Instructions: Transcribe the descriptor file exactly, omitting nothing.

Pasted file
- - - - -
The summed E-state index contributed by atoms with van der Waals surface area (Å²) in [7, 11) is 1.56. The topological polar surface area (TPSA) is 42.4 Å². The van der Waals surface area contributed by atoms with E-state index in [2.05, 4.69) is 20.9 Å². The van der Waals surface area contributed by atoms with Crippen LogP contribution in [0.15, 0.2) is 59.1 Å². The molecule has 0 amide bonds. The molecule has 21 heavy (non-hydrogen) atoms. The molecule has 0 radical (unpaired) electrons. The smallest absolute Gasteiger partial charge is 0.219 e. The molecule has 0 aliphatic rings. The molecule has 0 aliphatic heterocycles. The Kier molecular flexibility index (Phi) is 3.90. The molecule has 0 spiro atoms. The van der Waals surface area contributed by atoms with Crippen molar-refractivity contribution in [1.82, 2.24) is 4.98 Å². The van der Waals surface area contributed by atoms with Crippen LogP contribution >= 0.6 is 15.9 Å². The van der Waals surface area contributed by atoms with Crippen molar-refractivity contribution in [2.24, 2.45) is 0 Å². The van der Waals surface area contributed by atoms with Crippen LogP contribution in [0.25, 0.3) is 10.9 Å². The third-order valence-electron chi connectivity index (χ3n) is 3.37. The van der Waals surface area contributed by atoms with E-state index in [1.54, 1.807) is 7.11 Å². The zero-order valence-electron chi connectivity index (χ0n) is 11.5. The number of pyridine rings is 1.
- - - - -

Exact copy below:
The summed E-state index contributed by atoms with van der Waals surface area (Å²) in [7, 11) is 1.56. The topological polar surface area (TPSA) is 42.4 Å². The van der Waals surface area contributed by atoms with E-state index in [2.05, 4.69) is 20.9 Å². The van der Waals surface area contributed by atoms with Crippen LogP contribution in [0.15, 0.2) is 59.1 Å². The molecule has 0 amide bonds. The molecule has 21 heavy (non-hydrogen) atoms. The molecule has 0 radical (unpaired) electrons. The smallest absolute Gasteiger partial charge is 0.219 e. The molecule has 0 aliphatic rings. The molecule has 0 aliphatic heterocycles. The Kier molecular flexibility index (Phi) is 3.90. The molecule has 0 spiro atoms. The van der Waals surface area contributed by atoms with Crippen molar-refractivity contribution in [1.82, 2.24) is 4.98 Å². The van der Waals surface area contributed by atoms with Crippen LogP contribution >= 0.6 is 15.9 Å². The van der Waals surface area contributed by atoms with Crippen molar-refractivity contribution in [2.24, 2.45) is 0 Å². The van der Waals surface area contributed by atoms with Crippen LogP contribution in [0.25, 0.3) is 10.9 Å². The third-order valence-electron chi connectivity index (χ3n) is 3.37. The van der Waals surface area contributed by atoms with E-state index in [1.54, 1.807) is 7.11 Å². The zero-order valence-electron chi connectivity index (χ0n) is 11.5. The number of pyridine rings is 1.